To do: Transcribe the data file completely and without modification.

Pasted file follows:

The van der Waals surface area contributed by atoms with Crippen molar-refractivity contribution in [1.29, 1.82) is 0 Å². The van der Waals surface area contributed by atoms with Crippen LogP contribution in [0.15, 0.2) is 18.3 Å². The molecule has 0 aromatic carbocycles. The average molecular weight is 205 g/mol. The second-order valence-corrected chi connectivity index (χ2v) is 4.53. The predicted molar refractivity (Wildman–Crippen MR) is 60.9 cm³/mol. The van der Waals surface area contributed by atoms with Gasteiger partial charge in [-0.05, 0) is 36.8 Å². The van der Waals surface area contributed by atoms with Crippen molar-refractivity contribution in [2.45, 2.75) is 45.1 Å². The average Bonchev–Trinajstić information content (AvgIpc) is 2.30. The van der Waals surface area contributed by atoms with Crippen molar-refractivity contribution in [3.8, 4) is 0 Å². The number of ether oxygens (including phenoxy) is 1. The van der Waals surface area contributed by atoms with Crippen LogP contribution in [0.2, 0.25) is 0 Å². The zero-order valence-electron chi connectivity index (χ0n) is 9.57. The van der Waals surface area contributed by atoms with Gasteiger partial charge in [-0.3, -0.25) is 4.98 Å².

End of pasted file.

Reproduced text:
The van der Waals surface area contributed by atoms with Crippen molar-refractivity contribution in [1.29, 1.82) is 0 Å². The van der Waals surface area contributed by atoms with Crippen LogP contribution in [0.15, 0.2) is 18.3 Å². The molecule has 0 aromatic carbocycles. The average molecular weight is 205 g/mol. The second-order valence-corrected chi connectivity index (χ2v) is 4.53. The predicted molar refractivity (Wildman–Crippen MR) is 60.9 cm³/mol. The van der Waals surface area contributed by atoms with Gasteiger partial charge in [-0.05, 0) is 36.8 Å². The van der Waals surface area contributed by atoms with Crippen molar-refractivity contribution in [2.45, 2.75) is 45.1 Å². The average Bonchev–Trinajstić information content (AvgIpc) is 2.30. The van der Waals surface area contributed by atoms with Crippen molar-refractivity contribution in [3.8, 4) is 0 Å². The number of ether oxygens (including phenoxy) is 1. The van der Waals surface area contributed by atoms with Crippen LogP contribution in [0.2, 0.25) is 0 Å². The zero-order valence-electron chi connectivity index (χ0n) is 9.57. The van der Waals surface area contributed by atoms with Gasteiger partial charge in [-0.3, -0.25) is 4.98 Å².